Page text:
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Published at 07.05.2014

Deploy your Padrino app on anynines in 3 steps

_Matthias Günther (@wikimatze) runs vimberlin, a gathering for Vim-enthusiasts and is currently writing on his Padrino Book. As such he teamed up with our support team to write a How-to guide for Padrino deployments on anynines.

Padrino is a Ruby framework built upon the Sinatra web library, created to make it easy to code more advanced web applications while still sticking to what makes Sinatra great (like its simplicity). Think: creating a standard library of tools, helpers and functions that ready your Sinatra apps for increasingly complex requirements.

Fun fact: one of the teams applying to Rails Girls Summer of Code this year, proposed to work on Padrino over the course of the summer.

Table of Contents

1. Get started with Padrino

To get started with Padrino, run the following commands:
$ gem install padrino $ padrino g project padrino-hello-world-anynines $ cd padrino-hello-world-anynines $ bundle $ padrino start
Yep, that’s it. The next part is to create a route in app/app.rb:
module PadrinoHelloWorldAnynines class App < Padrino::Application ... get "/" do "Hello Padrino on anynines" end end end
In case you can’t wait to see some code for a ‘Hello World’ program, check out my example app (with MySQL support) on GitHub. You can see the running app on

2. Get started with anynines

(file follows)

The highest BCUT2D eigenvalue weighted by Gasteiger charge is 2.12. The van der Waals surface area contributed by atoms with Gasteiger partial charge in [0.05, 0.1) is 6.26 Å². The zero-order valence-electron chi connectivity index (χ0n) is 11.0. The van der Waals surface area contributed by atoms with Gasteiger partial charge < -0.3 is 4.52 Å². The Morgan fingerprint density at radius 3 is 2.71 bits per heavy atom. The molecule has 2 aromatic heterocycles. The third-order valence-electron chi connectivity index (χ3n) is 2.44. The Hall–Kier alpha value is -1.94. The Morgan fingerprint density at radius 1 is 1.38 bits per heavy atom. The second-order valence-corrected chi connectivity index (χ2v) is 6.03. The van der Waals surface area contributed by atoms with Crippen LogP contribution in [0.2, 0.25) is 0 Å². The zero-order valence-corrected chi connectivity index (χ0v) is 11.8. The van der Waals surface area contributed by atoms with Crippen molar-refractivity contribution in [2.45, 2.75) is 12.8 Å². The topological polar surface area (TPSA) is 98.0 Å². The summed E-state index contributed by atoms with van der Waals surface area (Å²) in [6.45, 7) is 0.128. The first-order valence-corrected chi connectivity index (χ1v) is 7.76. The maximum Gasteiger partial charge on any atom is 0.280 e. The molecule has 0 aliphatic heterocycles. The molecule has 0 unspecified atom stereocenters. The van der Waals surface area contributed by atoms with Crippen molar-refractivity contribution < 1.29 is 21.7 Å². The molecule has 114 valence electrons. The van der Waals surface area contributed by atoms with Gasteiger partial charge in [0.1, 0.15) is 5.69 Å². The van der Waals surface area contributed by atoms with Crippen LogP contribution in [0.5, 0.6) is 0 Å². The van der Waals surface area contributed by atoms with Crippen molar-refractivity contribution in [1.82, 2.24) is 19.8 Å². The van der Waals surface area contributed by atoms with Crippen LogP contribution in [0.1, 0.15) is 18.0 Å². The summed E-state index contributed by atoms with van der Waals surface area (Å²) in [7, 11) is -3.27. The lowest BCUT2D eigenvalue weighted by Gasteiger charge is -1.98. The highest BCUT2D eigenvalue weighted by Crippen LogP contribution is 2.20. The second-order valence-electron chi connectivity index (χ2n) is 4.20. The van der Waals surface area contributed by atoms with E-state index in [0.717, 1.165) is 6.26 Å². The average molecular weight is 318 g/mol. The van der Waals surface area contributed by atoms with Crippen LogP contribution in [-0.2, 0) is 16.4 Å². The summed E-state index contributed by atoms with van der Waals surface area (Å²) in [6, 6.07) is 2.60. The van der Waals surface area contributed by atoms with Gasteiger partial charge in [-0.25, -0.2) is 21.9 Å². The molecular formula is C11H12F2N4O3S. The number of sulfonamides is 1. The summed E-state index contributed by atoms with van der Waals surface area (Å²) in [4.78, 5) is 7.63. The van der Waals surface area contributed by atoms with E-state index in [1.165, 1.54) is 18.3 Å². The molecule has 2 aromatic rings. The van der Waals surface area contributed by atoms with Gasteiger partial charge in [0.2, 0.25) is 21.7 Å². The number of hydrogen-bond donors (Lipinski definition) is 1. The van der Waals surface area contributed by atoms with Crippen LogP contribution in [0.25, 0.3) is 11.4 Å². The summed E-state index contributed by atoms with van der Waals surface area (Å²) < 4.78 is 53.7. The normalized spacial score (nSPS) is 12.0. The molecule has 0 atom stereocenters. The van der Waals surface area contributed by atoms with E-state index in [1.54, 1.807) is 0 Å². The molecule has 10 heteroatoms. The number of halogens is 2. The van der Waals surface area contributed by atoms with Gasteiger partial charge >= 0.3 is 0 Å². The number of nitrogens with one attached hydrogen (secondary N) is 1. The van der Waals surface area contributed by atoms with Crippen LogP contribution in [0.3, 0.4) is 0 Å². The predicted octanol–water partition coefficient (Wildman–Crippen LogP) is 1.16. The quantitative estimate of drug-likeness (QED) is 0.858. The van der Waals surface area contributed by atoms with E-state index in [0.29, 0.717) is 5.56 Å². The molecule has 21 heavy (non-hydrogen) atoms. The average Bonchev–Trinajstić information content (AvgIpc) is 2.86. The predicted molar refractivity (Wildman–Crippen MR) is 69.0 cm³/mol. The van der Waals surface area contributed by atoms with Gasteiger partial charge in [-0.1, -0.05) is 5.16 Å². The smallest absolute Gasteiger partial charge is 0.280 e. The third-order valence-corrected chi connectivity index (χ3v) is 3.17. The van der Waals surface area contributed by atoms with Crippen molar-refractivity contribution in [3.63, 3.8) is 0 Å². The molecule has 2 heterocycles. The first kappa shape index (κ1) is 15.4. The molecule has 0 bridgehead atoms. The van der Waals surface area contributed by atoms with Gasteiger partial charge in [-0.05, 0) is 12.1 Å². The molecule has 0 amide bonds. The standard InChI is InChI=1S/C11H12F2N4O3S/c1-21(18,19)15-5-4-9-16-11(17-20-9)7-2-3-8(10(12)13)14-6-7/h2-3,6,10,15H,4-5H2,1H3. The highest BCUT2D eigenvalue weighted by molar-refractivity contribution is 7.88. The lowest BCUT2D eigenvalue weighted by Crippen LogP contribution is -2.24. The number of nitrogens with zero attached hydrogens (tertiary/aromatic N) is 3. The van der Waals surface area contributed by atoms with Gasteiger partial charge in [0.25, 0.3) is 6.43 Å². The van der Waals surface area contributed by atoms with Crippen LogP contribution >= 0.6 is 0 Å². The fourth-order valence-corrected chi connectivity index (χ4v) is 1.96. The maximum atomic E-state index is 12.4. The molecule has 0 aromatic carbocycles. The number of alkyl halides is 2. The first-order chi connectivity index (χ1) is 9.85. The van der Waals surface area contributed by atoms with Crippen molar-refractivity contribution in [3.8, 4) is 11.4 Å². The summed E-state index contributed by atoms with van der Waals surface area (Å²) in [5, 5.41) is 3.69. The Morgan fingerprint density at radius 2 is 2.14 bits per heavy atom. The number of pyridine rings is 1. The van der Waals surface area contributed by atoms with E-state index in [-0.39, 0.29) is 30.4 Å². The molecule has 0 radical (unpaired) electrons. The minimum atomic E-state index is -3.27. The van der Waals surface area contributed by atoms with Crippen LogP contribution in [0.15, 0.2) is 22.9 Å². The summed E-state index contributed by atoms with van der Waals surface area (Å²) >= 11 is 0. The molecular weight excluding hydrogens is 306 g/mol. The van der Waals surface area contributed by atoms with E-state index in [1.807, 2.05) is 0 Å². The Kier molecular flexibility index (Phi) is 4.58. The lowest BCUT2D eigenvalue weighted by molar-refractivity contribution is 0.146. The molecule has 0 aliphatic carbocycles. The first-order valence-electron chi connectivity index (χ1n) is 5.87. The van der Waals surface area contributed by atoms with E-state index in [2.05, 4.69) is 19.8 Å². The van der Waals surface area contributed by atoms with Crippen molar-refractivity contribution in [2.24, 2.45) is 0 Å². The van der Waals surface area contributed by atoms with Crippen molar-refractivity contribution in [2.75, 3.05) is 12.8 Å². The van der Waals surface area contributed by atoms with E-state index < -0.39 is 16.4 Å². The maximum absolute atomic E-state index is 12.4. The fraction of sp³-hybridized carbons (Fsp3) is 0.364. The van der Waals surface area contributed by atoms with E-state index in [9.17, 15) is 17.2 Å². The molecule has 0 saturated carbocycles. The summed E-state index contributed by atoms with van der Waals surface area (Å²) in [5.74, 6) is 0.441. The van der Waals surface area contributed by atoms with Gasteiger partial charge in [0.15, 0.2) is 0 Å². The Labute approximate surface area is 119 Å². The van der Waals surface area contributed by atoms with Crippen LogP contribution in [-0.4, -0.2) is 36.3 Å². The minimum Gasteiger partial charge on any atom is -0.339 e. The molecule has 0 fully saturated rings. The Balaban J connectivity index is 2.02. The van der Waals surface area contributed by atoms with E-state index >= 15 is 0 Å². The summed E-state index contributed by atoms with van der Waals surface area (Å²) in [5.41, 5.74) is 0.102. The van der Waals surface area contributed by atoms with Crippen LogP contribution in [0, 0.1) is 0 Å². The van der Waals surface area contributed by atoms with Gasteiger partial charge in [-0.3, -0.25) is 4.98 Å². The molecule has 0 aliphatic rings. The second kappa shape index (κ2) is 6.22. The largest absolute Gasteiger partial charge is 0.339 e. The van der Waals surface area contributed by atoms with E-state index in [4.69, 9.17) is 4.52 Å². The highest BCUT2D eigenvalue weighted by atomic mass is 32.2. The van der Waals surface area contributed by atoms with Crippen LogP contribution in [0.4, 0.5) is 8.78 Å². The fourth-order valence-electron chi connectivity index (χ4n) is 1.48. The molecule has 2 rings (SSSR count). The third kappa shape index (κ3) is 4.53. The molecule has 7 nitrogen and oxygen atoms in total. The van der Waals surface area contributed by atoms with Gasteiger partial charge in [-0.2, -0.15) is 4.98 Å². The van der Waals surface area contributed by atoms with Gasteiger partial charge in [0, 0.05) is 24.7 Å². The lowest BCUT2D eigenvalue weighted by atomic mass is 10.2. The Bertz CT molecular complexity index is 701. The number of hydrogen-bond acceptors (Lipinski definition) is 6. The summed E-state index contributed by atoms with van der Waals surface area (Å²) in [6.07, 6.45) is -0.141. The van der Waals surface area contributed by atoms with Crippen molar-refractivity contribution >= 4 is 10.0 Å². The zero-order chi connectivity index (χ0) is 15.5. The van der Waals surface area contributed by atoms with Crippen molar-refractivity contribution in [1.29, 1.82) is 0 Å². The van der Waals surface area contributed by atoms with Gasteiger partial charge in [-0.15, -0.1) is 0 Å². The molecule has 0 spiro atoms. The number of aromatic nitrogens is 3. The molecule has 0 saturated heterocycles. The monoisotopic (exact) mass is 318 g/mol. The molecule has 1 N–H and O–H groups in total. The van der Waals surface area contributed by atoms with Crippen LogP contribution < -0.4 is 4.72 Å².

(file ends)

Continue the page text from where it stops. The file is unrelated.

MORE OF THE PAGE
Let’s fetch the example app and deploy it to anynines, shall we?
$ git clone $ cd padrino-hello-world-anynines-mysql/
Before you start it’s necessary to install Ruby 1.9.3 (or higher) and the a9s gem. After you’ve installed Ruby, go to your command line and install the a9s gem which downloads the needed gems for interacting with the anynines system:
$ gem install a9s
Next you will need to select the anynines api endpoint as target and authenticate with the auth service using your user credentials:
$ cf target $ cf login --email [your@email] --password [yourpassword]
Push the application and follow the CLI to define your project space(s) and services – MySQL in our case:
$ cf push
anynines needs to have a Gemfile.lock for Padrino projects.

3. Use MySQL for your app

Make sure MySQL is in $PATH. If it isn’t, you will need to install a proper MySQL client like mysql-client-5.5 for Ubuntu.

Define the port in database.rb:
ActiveRecord::Base.configurations[:production] = { :adapter => 'mysql2', :encoding => 'utf8', :reconnect => true, :database => JSON.parse(ENV["VCAP_SERVICES"])["mysql-5.5"].first['credentials']['name'], :pool => 5, :username => JSON.parse(ENV["VCAP_SERVICES"])["mysql-5.5"].first['credentials']['username'], :password => JSON.parse(ENV["VCAP_SERVICES"])["mysql-5.5"].first['credentials']['password'], :host => JSON.parse(ENV["VCAP_SERVICES"])["mysql-5.5"].first['credentials']['hostname'], :port => JSON.parse(ENV["VCAP_SERVICES"])["mysql-5.5"].first['credentials']['port'] }

Run your migrations:
cf push --command 'RACK_ENV=production bundle exec rake ar:migrate'

Finally, run the start command:
cf push --command 'RACK_ENV=production bundle exec padrino start -p $PORT -h $VCAP_APP_HOST'

If you now call you can see the “Hello Matthias Günther, I know your email:” in your browser. Scary, I know.

Enjoy developing with Padrino!

The story continues

Check out the full series here: a9s Adventures

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